Deskovick sisters capture
top Mutton Bustin’ prizes
By Joe Naiman
Ramona’s Cameron Elston shared the tie-down roping win at the Poway Rodeo.
Elston split first and second with Cottonwood cowboy Jared Ferguson at the Sept. 28-29 rodeo. Each had runs of 9.1 seconds and each received $1,353 for their position.
“It was a pretty good run. I was first out, so I really didn’t know what I was going to see,” Elston said.
Elston was the first roper in the Sept. 28 evening performance.
“It ended up holding all weekend, so it was pretty good,” he said.
The rodeo was the first for the Salt River Rodeo Company calf Elston drew, so he had no knowledge of the bovine’s habits.
“He was good. I couldn’t have asked for more,” Elston said.
Elston rode a horse called Matt. The Ramona cowboy also entered rodeos in Bakersfield and San Bernardino the same weekend, but his Sept. 29 run at the Kern County Fair Rodeo included a 10-second penalty for a broken barrier and he missed his calf Sept. 30 at the Sheriff’s PRCA Rodeo in San Bernardino.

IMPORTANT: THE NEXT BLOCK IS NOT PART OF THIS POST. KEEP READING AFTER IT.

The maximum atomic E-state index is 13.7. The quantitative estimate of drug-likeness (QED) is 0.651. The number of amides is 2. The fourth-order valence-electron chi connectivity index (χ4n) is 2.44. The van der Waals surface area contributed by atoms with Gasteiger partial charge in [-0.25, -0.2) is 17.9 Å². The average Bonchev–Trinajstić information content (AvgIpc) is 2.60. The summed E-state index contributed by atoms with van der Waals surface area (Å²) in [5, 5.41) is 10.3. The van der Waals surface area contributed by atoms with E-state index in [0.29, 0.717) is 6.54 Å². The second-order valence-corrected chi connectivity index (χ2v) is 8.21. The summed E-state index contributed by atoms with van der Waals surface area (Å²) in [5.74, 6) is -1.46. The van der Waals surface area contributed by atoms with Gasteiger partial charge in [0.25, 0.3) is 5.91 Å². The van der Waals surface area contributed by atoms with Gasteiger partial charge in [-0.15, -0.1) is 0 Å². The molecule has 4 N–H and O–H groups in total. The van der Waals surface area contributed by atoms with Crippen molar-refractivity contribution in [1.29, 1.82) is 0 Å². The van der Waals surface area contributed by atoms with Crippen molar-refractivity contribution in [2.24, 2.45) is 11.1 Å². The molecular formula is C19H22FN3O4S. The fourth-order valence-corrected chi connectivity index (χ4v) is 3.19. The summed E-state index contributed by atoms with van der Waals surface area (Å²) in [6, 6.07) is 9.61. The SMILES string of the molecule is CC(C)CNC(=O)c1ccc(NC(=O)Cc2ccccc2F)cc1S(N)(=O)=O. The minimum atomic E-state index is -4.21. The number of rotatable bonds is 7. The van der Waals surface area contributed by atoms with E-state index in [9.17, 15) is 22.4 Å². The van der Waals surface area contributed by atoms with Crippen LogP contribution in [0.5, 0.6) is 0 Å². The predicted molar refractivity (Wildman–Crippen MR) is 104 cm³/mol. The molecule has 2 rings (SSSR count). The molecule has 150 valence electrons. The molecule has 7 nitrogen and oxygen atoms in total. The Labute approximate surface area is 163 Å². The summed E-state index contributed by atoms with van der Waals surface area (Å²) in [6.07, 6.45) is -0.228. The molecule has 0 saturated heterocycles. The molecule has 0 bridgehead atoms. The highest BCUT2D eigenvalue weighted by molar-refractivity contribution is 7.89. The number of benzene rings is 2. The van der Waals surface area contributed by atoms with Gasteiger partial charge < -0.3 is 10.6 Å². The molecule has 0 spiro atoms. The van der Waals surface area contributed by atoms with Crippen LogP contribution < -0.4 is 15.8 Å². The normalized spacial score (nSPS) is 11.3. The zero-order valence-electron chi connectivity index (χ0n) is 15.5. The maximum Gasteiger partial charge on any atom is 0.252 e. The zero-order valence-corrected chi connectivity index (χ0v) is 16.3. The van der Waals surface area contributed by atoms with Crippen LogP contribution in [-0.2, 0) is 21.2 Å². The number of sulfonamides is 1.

The Poway Rodeo also included a Sept. 29 Mutton Bustin’ competition for small children, and the Deskovick sisters from Ramona took first and second place. Seven-year-old Madison Deskovick won the Mutton Bustin’ while 5-year-old Kendra Deskovick was second. Their father, Matt Deskovick, didn’t place in the steer wrestling at Poway but took second place in the San Bernardino bulldogging.
“It’s been a long time,” Deskovick said of placing at San Bernardino. “It’s been a horrible year. Hopefully this will be the start of something good for next year.”
Deskovick was in the Sept. 30 performance at San Bernardino, as was winner Luke Branquinho of Los Alamos. Branquinho’s run of 5.4 seconds preceded Deskovick’s 5.5-second run.
Branquinho won the PRCA world championship in 2011.
“He’s definitely taken a good handful of them away from me,” Deskovick said of losing the rodeo to Branquinho.
Third place at the Sept. 28-30 Sheriff’s PRCA Rodeo went to Templeton’s Blaine Jones, who had a time of 5.9 seconds. Jones was also Deskovick’s hazer who guided the steer.
A steer wrestler traditionally gives 25 percent of his earnings to his hazer. The rodeo secretary gave Deskovick a check for $1,550.
“It worked out pretty good,” said Deskovick, who rode Red Horse.